Author: Howard Wright

FOR CARNIVAL read kaleidoscope. That will certainly be the case if the trimmings surrounding Pevensey Bay, winner of the Cape Verdi on last week’s opening day of the series at Meydan, are repeated over the next couple of months.

Named after a beach near the resort of Eastbourne on Britain’s south coast, close by where owners Julia and Jon Aisbitt live, the 6yo mare has the cosmopolitan background that the Dubai World Cup Carnival craves. Foaled in Germany, she is by the British-bred stallion Footstepsinthesand, who stands in Ireland, out of a French-bred mare who failed to win and whose dam never made it to the racecourse.

What’s more, Pevensey Bay is trained in France by Hiroo Shimizu, a native of Japan who arrived in Europe in 2010 to learn the racing game and took out his first training licence seven years later. When Pevensey Bay led close home to beat Sweden’s Ascot Brass by three-quarters of a length, Shimizu was able to claim his first winner in the UAE.

The same cannot be said about her rider, Olivier Peslier, who celebrated his 49th birthday just two days before the Cape Verdi and is one of only two jockeys still riding who competed at the inaugural Dubai World Cup meeting in 1996, Frankie Dettori being the other.

For reasons associated with contractual arrangements in another part of the Gulf and more recently the limitations of travel under Covid-19 restrictions, Peslier had not ridden in the UAE for three years before he checked in at Meydan last Friday.

More than that, his prior appearances had been so severely curtailed that his last winner in the country was in November 2015, when Kalino became the inaugural victor in Abu Dhabi’s Sheikh Zayed bin Sultan Al Nahyan Jewel Crown, then the world’s richest race for Purebred Arabians.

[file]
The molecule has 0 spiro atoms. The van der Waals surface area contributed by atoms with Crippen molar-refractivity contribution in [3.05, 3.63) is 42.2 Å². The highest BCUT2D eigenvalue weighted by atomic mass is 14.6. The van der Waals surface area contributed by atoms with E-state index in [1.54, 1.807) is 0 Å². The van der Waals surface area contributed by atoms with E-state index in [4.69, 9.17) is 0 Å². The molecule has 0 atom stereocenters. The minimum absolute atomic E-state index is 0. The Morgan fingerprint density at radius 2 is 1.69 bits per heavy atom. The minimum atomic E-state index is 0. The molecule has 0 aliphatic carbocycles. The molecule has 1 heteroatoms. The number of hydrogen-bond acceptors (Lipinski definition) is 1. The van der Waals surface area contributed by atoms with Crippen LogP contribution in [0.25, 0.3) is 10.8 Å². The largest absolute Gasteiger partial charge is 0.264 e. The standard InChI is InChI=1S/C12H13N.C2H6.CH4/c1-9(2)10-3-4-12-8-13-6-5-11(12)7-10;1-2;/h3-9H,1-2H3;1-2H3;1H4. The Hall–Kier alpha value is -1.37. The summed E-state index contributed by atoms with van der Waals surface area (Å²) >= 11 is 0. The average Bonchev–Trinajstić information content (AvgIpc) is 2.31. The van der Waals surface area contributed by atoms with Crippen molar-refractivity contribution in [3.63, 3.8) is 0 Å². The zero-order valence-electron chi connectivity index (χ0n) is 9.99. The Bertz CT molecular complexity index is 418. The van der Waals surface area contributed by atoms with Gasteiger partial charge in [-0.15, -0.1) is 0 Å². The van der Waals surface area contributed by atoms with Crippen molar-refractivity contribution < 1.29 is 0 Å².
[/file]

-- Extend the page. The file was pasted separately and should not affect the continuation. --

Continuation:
Yet overall Peslier has a sound record in the UAE, and his expertise on Arabians means he is arguably still the world’s premier exponent of the dual codes. Certainly, whenever he travels to Britain to ride at one of the top Arabian fixtures, it is time to take notice.

The same applies to his appearances in the Dubai Kahayla Classic, or its previous guises, where following its inauguration in 1996 as the Dubai Arabian Classic, he missed the first three runnings but has since had 15 rides and won three times, the most recent ride in 2018 being his last on the biggest stage in the UAE.

Peslier’s most recent Kahayla Classic success, and his latest victory on World Cup night, came for Sheikh Mansoor bin Zayed Al Nahyan on Rabbah De Carrere in 2014, which took his career total at the meeting to five winners from 57 rides.

The remaining two wins were gained on Thoroughbreds, the first in 1996 on Tereshkova for Saeed bin Suroor in the Listed Nad Al Sheba Mile, which has since morphed into the Godolphin Mile, and the second in 2012 on the great Cirrus Des Aigles in the Dubai Sheema Classic. It was only natural that Peslier, who rode his first winner in 1989, should be among the array of top jockeys who graced the first Dubai World Cup meeting in 1996.

After all, he has been champion in France four times. Those heady days are behind him, but he remains in demand, and 2021 represented something of a renaissance in his fortunes, for his 69 wins in France represented his highest tally since 2013, while they included 20 at Listed level or above, with the Group 1 Prix Vermeille on Teona for Roger Varian the peak.

With trainer and Dubai regular Francis- Henri Graffard among Peslier’s more consistent employers, there’s every chance that Pevensey Bay is not the last of his Meydan winners.

HOWARD WRIGHT